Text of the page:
At ambient temperatures above 70° F, the voltage regulator reduces charging voltage (Example: 13.7 volts) to prevent the battery from evaporating the electrolyte. At room temperatures of about 70° F, the charging voltage generally should be about 14.2 volts, which is enough to maintain a full charge without evaporating electrolyte.
With that said, import manufacturers publish battery and alternator specifications that fit specific vehicle platforms. Factors that may affect charging voltage specifications are the chemical characteristics of the OEM-spec battery, the voltage drop occurring over the length of the cable connecting the alternator and the battery, and the physical location of the battery within the vehicle platform itself. A battery mounted in the rear of a vehicle, for example, may require a slightly higher charging voltage than one mounted in the engine compartment.
In the most basic terms, the alternator consists of a rotating magnetic field (the rotor) turning inside a stationary winding (the stator). The magnetic lines of force generated by the rotor are "cut" by the stator, which produces "AC" or alternating current that changes direction of flow through the stator windings as the stator is exposed to various phases of the rotor's magnetic field.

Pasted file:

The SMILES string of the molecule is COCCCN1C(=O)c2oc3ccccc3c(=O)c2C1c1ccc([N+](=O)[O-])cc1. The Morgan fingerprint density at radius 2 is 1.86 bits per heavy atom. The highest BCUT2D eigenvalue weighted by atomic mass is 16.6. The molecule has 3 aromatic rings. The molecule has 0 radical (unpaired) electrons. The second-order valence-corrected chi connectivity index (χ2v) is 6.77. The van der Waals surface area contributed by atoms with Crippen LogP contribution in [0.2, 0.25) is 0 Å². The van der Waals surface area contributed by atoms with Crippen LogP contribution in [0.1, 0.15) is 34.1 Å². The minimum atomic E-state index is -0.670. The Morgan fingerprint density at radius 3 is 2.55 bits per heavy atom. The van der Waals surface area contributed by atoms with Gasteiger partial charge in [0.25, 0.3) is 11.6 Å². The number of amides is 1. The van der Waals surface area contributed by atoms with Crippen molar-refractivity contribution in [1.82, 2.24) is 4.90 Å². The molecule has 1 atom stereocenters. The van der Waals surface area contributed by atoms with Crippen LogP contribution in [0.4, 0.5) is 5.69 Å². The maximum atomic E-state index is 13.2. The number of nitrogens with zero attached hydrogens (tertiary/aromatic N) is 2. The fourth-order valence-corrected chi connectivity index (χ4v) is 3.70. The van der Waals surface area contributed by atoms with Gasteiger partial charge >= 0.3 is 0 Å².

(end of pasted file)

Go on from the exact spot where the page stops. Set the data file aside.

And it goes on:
Since a lead-acid storage battery operates only on direct current, the alternating current produced by the stator is rectified into "DC" or direct current by using three positive and three negative diodes attached to the stator windings. Because a diode allows current to flow in only one direction, the diodes rectify the AC into DC by "clipping" the undesired positive or negative current flows. The result is that alternating current flowing in either direction is rectified into direct current flowing in one direction.